Microsoft has been pushing the new Edge for a while now, and for a good reason too!

It’s a really good browser, built on Chromium but with Microsoft integrations. I’ve been using this browser since it first came out, and it’s really good now.

Microsoft is pushing it even more now and was also highlighting the Internet Explorer compatibility mode.

BUT the big thing for Ignite was Application Management for Edge on Windows 10 which brings the Application Protection Policy features from the mobile platforms to the desktop Edge browser. This means that you can manage just the application instead of the whole device. Additionally, Microsoft Edge will support the new Microsoft Endpoint Data Loss Prevention (DLP) service which will be launched in October from day one.

There were a bunch of other improvements to Edge presented as well, you can read all about it here.

Microsoft Teams

If you think there were a lot of new improvements introduced for Microsoft Endpoint Manager, it was nothing compared to Microsoft Teams.

It’s becoming increasingly clear that Microsoft Teams should not be considered a product, it’s a platform.

There were so many new things ranging from power platform and low-code solution for automated workflows to improved meeting experiences and wellbeing.

A few of the highlights that caught my attention were:

  • Breakout sessions
  • Custom layouts and new together scenes
  • Wellbeing and productivity insights
  • Improved first-line workers functionallity

You can read more in details here.

Categories
Digital Transformation Modern Workplace

What is Windows Autopilot – management edition

There are A LOT of misconceptions what Windows Autopilot is. Today I will try to sort those misconceptions out.

You have already heard a lot of different presentations about Windows Autopilot, why you should use it and why it’s so great. Because of that, I’ll leave most of those things out. This wont a technical post about what Windows Autopilot is, this will be more of the management edition of this.

Windows Autopilot – the concept

The basic theory behind Windows Autopilot is to streamline and take away time-consuming phases in the setup process of a corporate computer.

In the “traditional world” you would need to be on the corporate network and press F12 on the computer to initiate the installation of your custom image, that your IT-guys built. This custom image of Windows contains all your customizations, drivers and settings are pushed through Group Policy Objects, also called GPO. Many companies requires the computer to be “known” before it’s installed and you do what is called a pre-stage where you create the computer account in the active directory (AD) and assign group memberships. This process can take from an hour up to a few hours based on your connection and size of image (it’s usually pretty big).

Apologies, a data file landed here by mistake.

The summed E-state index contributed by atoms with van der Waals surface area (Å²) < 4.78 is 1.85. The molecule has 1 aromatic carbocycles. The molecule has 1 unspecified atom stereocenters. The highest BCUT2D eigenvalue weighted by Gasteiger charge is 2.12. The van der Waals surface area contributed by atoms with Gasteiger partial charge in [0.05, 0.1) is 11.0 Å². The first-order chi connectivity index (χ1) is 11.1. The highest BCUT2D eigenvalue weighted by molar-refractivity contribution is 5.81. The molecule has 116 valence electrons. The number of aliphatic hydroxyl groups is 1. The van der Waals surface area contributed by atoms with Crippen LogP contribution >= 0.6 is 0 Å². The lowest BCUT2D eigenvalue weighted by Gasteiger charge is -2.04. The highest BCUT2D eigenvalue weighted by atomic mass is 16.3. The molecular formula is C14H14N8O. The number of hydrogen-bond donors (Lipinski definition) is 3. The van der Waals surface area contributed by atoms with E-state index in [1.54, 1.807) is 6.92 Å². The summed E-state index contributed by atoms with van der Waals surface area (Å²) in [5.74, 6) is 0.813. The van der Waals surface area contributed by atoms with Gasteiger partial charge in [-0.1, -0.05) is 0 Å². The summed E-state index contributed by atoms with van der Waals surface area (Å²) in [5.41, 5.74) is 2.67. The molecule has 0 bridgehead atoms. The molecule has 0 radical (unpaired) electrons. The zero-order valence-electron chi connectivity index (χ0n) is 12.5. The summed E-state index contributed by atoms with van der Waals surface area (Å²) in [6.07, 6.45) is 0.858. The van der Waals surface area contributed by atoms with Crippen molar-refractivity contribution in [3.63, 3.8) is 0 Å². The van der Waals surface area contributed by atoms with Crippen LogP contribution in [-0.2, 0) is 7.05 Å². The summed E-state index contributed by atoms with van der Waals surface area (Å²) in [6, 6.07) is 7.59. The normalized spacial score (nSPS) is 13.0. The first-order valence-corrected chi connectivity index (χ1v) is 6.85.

In the world of Windows Autopilot, you take advantage of that the hardware manufacturer has already put a Windows 10 installation on the computer, with drivers installed from the factory (this is actually how computers are shipped even if you don’t use Windows Autopilot). Your vendor/partner/IT-department registers the computer hardware ID, which is unique to each computer, with your Microsoft tenant. Computer can also be joined to Azure AD groups based on this hardware ID.

When the computer is launched the first time, the user will be greeted with “Welcome to Contoso” and then asked to sign in. When sign in is completed, the computer is registered in Microsoft Intune and settings and customizations are applied.

This process is A LOT faster than traditional OS-deployment. The entire process and the computer are ready to use in 30-60 minutes (based on connectivity). All traffic is routed through the internet during setup and any connectivity to the corporate infrastructure can be routed through VPN if needed.

If you do the math, you can deploy a whole lot of more computer for a lower cost using Windows Autopilot.

Windows Autopilot – the reality

This sounds pretty neat huh?

But what is Windows Autopilot? Is it a completely new tool? Will it replace Microsoft Intune? What will my IT-technicians do, they spend 80% of the time installing computers today?

Without getting to technical about this, Windows Autopilot is a new name on a bunch of things that has been around for a while. And some new features.

Windows Autopilot is utilizing a lot of different technologies and should be viewed more as a workflow or a process rather than a technical feature. It combines the power of Azure AD, Microsoft Intune, and Microsoft Store for Business to provide a streamlined process for installing new computers. That’s about it.

This means that Windows Autopilot is nothing else than an automated and standardized process of setting up computers for your company.

However, from a technical point of view, there is a lot more things going on though. But this is the simple version.

Key take-away

The key take-away, and the thing to consider, around Windows Autopilot is if you need all the fancy switches and total customization you have with the traditional approach. Or would a lighter weight management do the trick for you? It probably will…

There are of course some if’s and but’s around this, but in general there aren’t that much. Your users could get their computer delivered straight to them and set them up by login in, given that they have internet access at their location.